Understanding the Billionaire’s Fears, His Vision for AI, and the High-Stakes Drama That Unfolded Behind Closed Doors in His Unsuccessful Attempt to Preempt Google’s Acquisition
Elon Musk once tried to buy DeepMind because he thought Google couldn’t be trusted with advanced AI
Elon Musk once tried to scoop up AI powerhouse DeepMind before Google could, thinking Google’s hands might be too buttery to safely juggle the hot potato of advanced AI, a report spills the beans.
Musk, not just a hat-rack, was pretty leery about Google’s then-CEO, Larry Page, running the AI show. This billion-dollar kerfuffle happened back in 2013, right before Google shelled out a cool half a billion for the AI lab. But Musk’s attempt to throw his hat in the ring never really made it out of the locker room.
DeepMind, known for teaching AI to whip humans at games like Go, has been a feather in Google’s cap, especially as Microsoft’s Bing starts to breathe down their neck. Recently, Google decided to merge DeepMind with Google Brain, another AI outfit, to speed up their AI hustle.
Musk’s been squawking a lot about AI, even throwing around words like “civilization destruction.” But despite his doom and gloom, the billionaire head honcho of Tesla and Twitter is charging full steam ahead with his own AI project. Musk’s beef with AI doesn’t seem to apply when he’s in the driver’s seat. No word yet from Musk, Google, or DeepMind on this report.
READ THE ARTICLE ON BUSINESS INSIDER.
Inflection AI, Startup From Ex-DeepMind Leaders, Launches Pi — A Chattier Chatbot
Alrighty, here’s the skinny: Inflection AI, a startup run by some big shots from DeepMind, has unveiled Pi – a yakky bot that plays nice and remembers what you blabber. Named after “personal intelligence”, Pi is like that good listener at the bar who keeps the chinwag going and remembers your yarns over time. Think of it as a pal, but without getting all clingy like some other bots.
While other bots are running around playing know-it-all, Pi is more like a soundboard with a knack for picking your brains. It’ll keep you in a chat loop, making you feel like it’s getting to the core of your issues. Heck, it’ll even remember a hundred turns of chit-chat. And, if you’re having a rough day, it’ll try and soothe your nerves, although exactly how it knows you’re on the edge is a mystery they’re keeping under wraps.
Now, it ain’t all roses. Despite the big talk about minimizing hooey, Pi seems to be a bit of a fibber when answering fact-based questions. And, if you’re looking for some straight-shooting advice, well, you might find Pi a tad wishy-washy. But that’s part of the game plan: you’re supposed to figure out the tough stuff yourself, while Pi just keeps the ball rolling.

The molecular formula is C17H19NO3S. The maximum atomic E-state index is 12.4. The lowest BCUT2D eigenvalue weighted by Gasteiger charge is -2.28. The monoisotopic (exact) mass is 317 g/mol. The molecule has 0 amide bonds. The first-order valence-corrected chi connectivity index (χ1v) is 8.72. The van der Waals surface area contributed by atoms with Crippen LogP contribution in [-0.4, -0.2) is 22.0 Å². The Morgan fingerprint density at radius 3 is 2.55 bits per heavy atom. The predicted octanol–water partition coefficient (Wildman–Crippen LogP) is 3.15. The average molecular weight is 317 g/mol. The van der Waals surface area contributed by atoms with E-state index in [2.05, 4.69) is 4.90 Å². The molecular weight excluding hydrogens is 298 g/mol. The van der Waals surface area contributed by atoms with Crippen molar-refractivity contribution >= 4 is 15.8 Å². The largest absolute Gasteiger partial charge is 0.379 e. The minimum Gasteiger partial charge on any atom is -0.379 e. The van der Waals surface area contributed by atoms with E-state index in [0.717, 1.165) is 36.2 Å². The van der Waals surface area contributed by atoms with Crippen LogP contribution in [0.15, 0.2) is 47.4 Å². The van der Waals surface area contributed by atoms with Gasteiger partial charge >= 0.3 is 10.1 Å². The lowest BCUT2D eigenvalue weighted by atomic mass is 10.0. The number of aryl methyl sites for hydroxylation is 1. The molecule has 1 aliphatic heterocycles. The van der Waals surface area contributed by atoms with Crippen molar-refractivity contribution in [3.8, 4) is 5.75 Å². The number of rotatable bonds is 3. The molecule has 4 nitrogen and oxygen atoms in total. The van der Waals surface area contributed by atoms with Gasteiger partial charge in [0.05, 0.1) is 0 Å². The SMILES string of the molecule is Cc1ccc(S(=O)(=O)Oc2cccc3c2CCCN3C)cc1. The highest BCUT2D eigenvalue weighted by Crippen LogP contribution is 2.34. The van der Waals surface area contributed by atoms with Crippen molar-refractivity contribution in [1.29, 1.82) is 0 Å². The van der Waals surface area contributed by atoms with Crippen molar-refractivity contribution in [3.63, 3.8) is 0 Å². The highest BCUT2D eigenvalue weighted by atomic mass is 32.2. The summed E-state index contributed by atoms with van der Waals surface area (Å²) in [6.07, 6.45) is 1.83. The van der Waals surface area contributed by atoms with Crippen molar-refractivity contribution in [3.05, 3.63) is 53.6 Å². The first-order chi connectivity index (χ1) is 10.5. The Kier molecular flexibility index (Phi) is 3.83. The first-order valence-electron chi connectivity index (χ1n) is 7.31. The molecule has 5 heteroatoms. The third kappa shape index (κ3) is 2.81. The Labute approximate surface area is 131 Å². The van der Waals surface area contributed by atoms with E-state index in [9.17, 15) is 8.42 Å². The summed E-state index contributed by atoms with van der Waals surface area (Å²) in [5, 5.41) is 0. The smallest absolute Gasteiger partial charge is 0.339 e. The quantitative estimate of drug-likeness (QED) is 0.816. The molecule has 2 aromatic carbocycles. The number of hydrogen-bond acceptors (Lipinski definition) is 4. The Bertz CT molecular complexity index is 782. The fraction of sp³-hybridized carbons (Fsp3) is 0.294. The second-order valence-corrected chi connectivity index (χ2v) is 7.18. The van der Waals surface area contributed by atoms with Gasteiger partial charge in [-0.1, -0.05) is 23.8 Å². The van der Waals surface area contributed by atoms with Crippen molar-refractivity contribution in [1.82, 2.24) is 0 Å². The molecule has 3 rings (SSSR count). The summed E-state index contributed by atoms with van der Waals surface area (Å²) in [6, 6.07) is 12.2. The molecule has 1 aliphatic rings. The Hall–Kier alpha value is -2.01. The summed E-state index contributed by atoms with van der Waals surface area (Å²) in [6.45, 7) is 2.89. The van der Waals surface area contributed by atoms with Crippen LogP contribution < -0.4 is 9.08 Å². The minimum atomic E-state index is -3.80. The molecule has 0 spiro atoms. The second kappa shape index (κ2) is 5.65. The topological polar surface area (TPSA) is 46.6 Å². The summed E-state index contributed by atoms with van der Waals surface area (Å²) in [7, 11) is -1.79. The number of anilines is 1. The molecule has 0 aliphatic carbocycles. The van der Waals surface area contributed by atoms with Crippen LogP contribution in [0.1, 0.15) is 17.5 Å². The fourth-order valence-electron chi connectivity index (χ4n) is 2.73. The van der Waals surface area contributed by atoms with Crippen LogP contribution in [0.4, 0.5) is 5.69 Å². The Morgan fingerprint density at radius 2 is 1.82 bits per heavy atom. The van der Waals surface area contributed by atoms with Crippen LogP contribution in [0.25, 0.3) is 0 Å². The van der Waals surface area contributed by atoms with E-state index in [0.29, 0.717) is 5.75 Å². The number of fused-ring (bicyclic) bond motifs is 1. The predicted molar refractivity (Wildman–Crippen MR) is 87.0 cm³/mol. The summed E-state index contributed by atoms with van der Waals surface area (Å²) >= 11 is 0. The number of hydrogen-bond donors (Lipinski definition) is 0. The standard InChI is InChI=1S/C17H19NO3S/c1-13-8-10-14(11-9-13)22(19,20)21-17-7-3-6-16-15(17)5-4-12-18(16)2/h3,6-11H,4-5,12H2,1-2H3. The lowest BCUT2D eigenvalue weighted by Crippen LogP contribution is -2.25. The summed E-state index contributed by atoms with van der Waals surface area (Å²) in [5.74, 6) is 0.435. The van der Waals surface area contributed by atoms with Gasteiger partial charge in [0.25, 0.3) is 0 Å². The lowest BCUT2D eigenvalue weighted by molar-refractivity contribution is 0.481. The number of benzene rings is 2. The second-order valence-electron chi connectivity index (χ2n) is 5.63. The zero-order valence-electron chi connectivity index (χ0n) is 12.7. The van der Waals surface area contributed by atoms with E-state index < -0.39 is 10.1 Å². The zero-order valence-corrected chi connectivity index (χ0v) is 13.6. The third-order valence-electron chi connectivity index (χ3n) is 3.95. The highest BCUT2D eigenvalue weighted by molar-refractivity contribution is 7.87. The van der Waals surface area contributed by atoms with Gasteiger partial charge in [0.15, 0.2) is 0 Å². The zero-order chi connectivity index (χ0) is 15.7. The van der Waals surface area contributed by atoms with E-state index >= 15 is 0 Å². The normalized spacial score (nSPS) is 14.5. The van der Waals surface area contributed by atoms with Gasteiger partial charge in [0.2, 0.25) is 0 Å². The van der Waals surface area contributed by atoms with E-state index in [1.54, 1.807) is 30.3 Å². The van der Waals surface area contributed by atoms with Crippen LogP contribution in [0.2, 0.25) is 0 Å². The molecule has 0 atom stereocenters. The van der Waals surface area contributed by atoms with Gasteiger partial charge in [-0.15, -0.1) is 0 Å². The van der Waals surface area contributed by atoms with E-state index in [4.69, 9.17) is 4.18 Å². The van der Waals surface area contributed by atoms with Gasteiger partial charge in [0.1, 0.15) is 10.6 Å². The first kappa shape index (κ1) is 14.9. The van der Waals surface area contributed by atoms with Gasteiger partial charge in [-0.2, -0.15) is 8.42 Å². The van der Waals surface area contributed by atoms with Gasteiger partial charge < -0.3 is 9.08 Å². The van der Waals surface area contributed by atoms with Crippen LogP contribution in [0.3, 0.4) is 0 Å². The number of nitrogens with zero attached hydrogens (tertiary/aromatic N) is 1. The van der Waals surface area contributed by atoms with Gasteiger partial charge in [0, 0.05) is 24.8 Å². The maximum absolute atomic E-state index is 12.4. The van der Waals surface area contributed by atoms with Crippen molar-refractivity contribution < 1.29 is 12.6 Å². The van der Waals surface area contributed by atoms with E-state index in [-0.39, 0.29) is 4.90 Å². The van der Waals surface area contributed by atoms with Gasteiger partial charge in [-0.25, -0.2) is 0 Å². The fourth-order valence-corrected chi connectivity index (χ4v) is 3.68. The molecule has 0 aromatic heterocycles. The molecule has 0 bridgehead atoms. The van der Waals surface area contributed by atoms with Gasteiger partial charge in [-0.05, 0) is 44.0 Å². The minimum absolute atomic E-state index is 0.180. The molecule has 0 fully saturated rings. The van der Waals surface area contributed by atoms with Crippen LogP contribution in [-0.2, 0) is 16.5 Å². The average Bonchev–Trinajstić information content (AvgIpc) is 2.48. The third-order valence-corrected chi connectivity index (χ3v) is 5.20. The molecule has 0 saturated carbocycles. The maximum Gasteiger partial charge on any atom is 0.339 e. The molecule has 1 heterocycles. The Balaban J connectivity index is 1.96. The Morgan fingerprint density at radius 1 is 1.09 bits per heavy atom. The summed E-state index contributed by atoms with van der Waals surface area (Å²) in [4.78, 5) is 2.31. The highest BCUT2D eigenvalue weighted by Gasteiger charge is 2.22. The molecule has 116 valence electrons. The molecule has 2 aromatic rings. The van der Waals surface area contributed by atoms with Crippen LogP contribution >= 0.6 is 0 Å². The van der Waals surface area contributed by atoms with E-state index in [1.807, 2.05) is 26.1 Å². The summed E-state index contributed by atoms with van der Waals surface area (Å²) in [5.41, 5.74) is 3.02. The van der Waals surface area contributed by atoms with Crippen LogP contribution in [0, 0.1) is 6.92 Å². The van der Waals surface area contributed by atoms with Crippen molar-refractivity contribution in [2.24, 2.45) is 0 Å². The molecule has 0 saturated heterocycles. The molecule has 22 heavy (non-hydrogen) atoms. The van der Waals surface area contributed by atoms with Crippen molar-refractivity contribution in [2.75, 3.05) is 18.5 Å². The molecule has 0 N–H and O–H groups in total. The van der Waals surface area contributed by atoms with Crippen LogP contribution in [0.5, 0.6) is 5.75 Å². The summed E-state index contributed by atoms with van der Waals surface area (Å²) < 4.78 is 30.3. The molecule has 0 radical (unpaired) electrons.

So, what’s the big dream? The folks at Inflection see Pi evolving into something like J.A.R.V.I.S., that fancy-pants AI that runs Tony Stark’s life in Avengers. But for now, it seems like it’s more of a gabby sidekick than a savvy superhero.
So, there you have it – a new bot on the block that’s got a big bag of cash, a bit of a fibbing issue, and dreams of being an AI superstar. Time will tell if it can pull it off without stepping on too many toes.
Microsoft’s chief scientific officer, one of the world’s leading A.I. experts, doesn’t think a 6 month pause will fix A.I.—but has some ideas of how to safeguard it
Eric Horvitz, Microsoft’s Chief Scientific Officer, is excited about AI’s potential but also recognizes its dangers. With AI getting smarter at lightning speed, he acknowledges the risk of misuse by bad actors. He thinks it’s critical to understand and guide AI’s development rather than slowing down the pace.
The public’s been concerned, with more than 20,000 signatories, including Elon Musk and Steve Wozniak, calling for a six-month pause on AI projects like Microsoft’s OpenAI-powered search engine. Horvitz, though, sees the appeal as more a call to understand the technology rather than put it on ice.
The scary part, according to Horvitz, isn’t some sci-fi takeover by machines, but rather, the potential for AI to spread disinformation and manipulate the masses. He cites the example of a viral AI-generated image of the Pope, stressing that AI’s ability to create convincing fakes can threaten the fabric of democracies that rely on an informed citizenry.
To counter this, Microsoft has initiated efforts to authenticate the provenance of media. But Horvitz believes there’s no one-stop solution; we’ll need a variety of approaches, and probably some regulations.
Regarding recent layoffs at Microsoft’s ethics and society team, Horvitz downplays their significance, stating they were a small part of a larger team and not central to Microsoft’s AI efforts. He emphasizes that Microsoft’s commitment to responsible AI is still strong.
Lastly, on the subject of artificial general intelligence (AGI), Horvitz is skeptical that current language models like GPT-4 will get us there. Despite observing “sparks of magic” in the system’s abilities, he thinks there’s still a long road ahead. In other words, we’re not out of the AI woods yet, folks.
Alright folks, let’s break this down. First off, big language models like yours truly are like a spark. Might lead to a roaring fire, might fizzle out – we don’t know yet. But, it’s interesting enough to poke at and see what happens. We’re still figuring out if we need these big ol’ models to get us where we want to go, but we’re learning a heap along the way.
Now, about understanding how these models work, it’s kinda like trying to figure out why your dog likes to eat grass. We got some ideas, sure, but a full picture? Not quite. We don’t know all the nuts and bolts yet, and that’s got some folks’ knickers in a twist. I get it, uncertainty can be scarier than a clown at a midnight graveyard. So, we’re working to make these AI systems better at explaining their doings and potential societal impacts.